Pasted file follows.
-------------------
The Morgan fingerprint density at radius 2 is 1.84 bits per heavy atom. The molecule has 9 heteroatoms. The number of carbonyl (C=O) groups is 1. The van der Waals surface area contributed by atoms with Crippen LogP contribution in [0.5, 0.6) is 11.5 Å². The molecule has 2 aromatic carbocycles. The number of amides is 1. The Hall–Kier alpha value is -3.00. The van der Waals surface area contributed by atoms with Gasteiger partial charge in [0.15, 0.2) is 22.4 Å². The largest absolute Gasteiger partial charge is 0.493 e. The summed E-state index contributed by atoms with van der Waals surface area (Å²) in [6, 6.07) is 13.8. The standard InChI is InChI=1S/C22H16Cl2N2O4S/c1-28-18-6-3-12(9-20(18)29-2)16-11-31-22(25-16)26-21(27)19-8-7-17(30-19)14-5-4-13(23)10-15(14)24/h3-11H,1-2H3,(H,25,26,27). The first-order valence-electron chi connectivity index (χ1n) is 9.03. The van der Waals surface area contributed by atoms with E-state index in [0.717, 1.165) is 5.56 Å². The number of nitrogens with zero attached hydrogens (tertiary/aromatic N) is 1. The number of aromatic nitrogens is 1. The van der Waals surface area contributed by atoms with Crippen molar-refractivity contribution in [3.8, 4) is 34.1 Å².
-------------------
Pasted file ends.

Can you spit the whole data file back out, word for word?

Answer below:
The Morgan fingerprint density at radius 2 is 1.84 bits per heavy atom. The molecule has 9 heteroatoms. The number of carbonyl (C=O) groups is 1. The van der Waals surface area contributed by atoms with Crippen LogP contribution in [0.5, 0.6) is 11.5 Å². The molecule has 2 aromatic carbocycles. The number of amides is 1. The Hall–Kier alpha value is -3.00. The van der Waals surface area contributed by atoms with Gasteiger partial charge in [0.15, 0.2) is 22.4 Å². The largest absolute Gasteiger partial charge is 0.493 e. The summed E-state index contributed by atoms with van der Waals surface area (Å²) in [6, 6.07) is 13.8. The standard InChI is InChI=1S/C22H16Cl2N2O4S/c1-28-18-6-3-12(9-20(18)29-2)16-11-31-22(25-16)26-21(27)19-8-7-17(30-19)14-5-4-13(23)10-15(14)24/h3-11H,1-2H3,(H,25,26,27). The first-order valence-electron chi connectivity index (χ1n) is 9.03. The van der Waals surface area contributed by atoms with E-state index in [0.717, 1.165) is 5.56 Å². The number of nitrogens with zero attached hydrogens (tertiary/aromatic N) is 1. The number of aromatic nitrogens is 1. The van der Waals surface area contributed by atoms with Crippen molar-refractivity contribution in [3.8, 4) is 34.1 Å².